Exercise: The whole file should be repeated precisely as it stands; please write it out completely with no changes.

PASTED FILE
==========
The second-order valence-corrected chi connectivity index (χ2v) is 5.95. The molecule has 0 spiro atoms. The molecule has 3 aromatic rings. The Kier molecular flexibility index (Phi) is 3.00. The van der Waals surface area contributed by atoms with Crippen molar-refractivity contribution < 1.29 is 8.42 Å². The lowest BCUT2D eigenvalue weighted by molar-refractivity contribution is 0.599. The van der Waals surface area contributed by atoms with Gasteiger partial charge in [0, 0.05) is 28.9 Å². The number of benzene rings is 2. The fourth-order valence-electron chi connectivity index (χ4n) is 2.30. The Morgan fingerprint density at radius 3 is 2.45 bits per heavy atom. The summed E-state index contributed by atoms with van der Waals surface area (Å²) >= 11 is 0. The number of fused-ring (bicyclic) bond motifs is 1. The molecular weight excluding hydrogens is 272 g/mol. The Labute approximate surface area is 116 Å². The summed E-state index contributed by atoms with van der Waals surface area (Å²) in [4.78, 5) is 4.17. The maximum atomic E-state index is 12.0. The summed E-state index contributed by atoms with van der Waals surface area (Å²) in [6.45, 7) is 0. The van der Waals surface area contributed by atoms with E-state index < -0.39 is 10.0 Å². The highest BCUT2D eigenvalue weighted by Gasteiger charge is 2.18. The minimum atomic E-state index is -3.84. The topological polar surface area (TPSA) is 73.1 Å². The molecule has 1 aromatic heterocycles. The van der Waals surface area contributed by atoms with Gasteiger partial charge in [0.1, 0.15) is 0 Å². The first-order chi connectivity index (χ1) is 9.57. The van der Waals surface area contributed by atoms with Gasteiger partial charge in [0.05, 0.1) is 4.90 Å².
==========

The second-order valence-corrected chi connectivity index (χ2v) is 5.95. The molecule has 0 spiro atoms. The molecule has 3 aromatic rings. The Kier molecular flexibility index (Phi) is 3.00. The van der Waals surface area contributed by atoms with Crippen molar-refractivity contribution < 1.29 is 8.42 Å². The lowest BCUT2D eigenvalue weighted by molar-refractivity contribution is 0.599. The van der Waals surface area contributed by atoms with Gasteiger partial charge in [0, 0.05) is 28.9 Å². The number of benzene rings is 2. The fourth-order valence-electron chi connectivity index (χ4n) is 2.30. The Morgan fingerprint density at radius 3 is 2.45 bits per heavy atom. The summed E-state index contributed by atoms with van der Waals surface area (Å²) >= 11 is 0. The number of fused-ring (bicyclic) bond motifs is 1. The molecular weight excluding hydrogens is 272 g/mol. The Labute approximate surface area is 116 Å². The summed E-state index contributed by atoms with van der Waals surface area (Å²) in [4.78, 5) is 4.17. The maximum atomic E-state index is 12.0. The summed E-state index contributed by atoms with van der Waals surface area (Å²) in [6.45, 7) is 0. The van der Waals surface area contributed by atoms with E-state index < -0.39 is 10.0 Å². The highest BCUT2D eigenvalue weighted by Gasteiger charge is 2.18. The minimum atomic E-state index is -3.84. The topological polar surface area (TPSA) is 73.1 Å². The molecule has 1 aromatic heterocycles. The van der Waals surface area contributed by atoms with Gasteiger partial charge in [0.1, 0.15) is 0 Å². The first-order chi connectivity index (χ1) is 9.57. The van der Waals surface area contributed by atoms with Gasteiger partial charge in [0.05, 0.1) is 4.90 Å².